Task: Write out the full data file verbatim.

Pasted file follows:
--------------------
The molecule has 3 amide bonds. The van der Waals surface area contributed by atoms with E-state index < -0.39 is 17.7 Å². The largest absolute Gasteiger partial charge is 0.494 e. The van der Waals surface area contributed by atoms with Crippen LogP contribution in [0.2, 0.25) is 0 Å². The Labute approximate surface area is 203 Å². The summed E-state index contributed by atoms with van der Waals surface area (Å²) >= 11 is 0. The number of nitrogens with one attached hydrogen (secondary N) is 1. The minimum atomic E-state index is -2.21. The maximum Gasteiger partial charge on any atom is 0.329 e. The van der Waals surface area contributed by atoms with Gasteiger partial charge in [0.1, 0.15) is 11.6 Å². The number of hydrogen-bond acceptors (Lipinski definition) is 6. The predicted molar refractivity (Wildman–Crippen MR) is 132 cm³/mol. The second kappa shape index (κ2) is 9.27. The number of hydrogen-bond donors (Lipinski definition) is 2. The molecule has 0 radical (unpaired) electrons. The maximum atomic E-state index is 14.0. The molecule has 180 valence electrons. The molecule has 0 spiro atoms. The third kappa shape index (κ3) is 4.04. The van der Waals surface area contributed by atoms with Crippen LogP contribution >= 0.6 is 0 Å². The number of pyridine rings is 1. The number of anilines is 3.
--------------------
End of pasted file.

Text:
The molecule has 3 amide bonds. The van der Waals surface area contributed by atoms with E-state index < -0.39 is 17.7 Å². The largest absolute Gasteiger partial charge is 0.494 e. The van der Waals surface area contributed by atoms with Crippen LogP contribution in [0.2, 0.25) is 0 Å². The Labute approximate surface area is 203 Å². The summed E-state index contributed by atoms with van der Waals surface area (Å²) >= 11 is 0. The number of nitrogens with one attached hydrogen (secondary N) is 1. The minimum atomic E-state index is -2.21. The maximum Gasteiger partial charge on any atom is 0.329 e. The van der Waals surface area contributed by atoms with Gasteiger partial charge in [0.1, 0.15) is 11.6 Å². The number of hydrogen-bond acceptors (Lipinski definition) is 6. The predicted molar refractivity (Wildman–Crippen MR) is 132 cm³/mol. The second kappa shape index (κ2) is 9.27. The number of hydrogen-bond donors (Lipinski definition) is 2. The molecule has 0 radical (unpaired) electrons. The maximum atomic E-state index is 14.0. The molecule has 180 valence electrons. The molecule has 0 spiro atoms. The third kappa shape index (κ3) is 4.04. The van der Waals surface area contributed by atoms with Crippen LogP contribution >= 0.6 is 0 Å². The number of pyridine rings is 1. The number of anilines is 3.